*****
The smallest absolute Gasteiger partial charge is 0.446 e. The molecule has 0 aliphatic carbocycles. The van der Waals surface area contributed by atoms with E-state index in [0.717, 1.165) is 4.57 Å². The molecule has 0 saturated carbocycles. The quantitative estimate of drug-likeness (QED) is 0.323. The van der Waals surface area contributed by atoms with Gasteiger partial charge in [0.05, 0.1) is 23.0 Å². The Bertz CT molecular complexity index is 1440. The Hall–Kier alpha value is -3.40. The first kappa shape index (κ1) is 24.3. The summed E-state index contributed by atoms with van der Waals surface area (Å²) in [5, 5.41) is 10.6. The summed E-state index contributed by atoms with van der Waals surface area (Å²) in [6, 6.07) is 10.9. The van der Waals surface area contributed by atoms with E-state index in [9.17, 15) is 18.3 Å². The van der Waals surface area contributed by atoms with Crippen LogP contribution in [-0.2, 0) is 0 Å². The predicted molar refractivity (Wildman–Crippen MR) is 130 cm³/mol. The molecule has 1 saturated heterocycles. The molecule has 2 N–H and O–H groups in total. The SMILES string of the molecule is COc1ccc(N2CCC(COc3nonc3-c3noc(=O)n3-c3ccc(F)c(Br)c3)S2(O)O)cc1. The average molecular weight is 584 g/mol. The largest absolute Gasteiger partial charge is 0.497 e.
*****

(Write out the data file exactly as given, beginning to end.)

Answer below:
The smallest absolute Gasteiger partial charge is 0.446 e. The molecule has 0 aliphatic carbocycles. The van der Waals surface area contributed by atoms with E-state index in [0.717, 1.165) is 4.57 Å². The molecule has 0 saturated carbocycles. The quantitative estimate of drug-likeness (QED) is 0.323. The van der Waals surface area contributed by atoms with Gasteiger partial charge in [0.05, 0.1) is 23.0 Å². The Bertz CT molecular complexity index is 1440. The Hall–Kier alpha value is -3.40. The first kappa shape index (κ1) is 24.3. The summed E-state index contributed by atoms with van der Waals surface area (Å²) in [5, 5.41) is 10.6. The summed E-state index contributed by atoms with van der Waals surface area (Å²) in [6, 6.07) is 10.9. The van der Waals surface area contributed by atoms with E-state index in [9.17, 15) is 18.3 Å². The van der Waals surface area contributed by atoms with Crippen LogP contribution in [-0.2, 0) is 0 Å². The predicted molar refractivity (Wildman–Crippen MR) is 130 cm³/mol. The molecule has 1 saturated heterocycles. The molecule has 2 N–H and O–H groups in total. The SMILES string of the molecule is COc1ccc(N2CCC(COc3nonc3-c3noc(=O)n3-c3ccc(F)c(Br)c3)S2(O)O)cc1. The average molecular weight is 584 g/mol. The largest absolute Gasteiger partial charge is 0.497 e.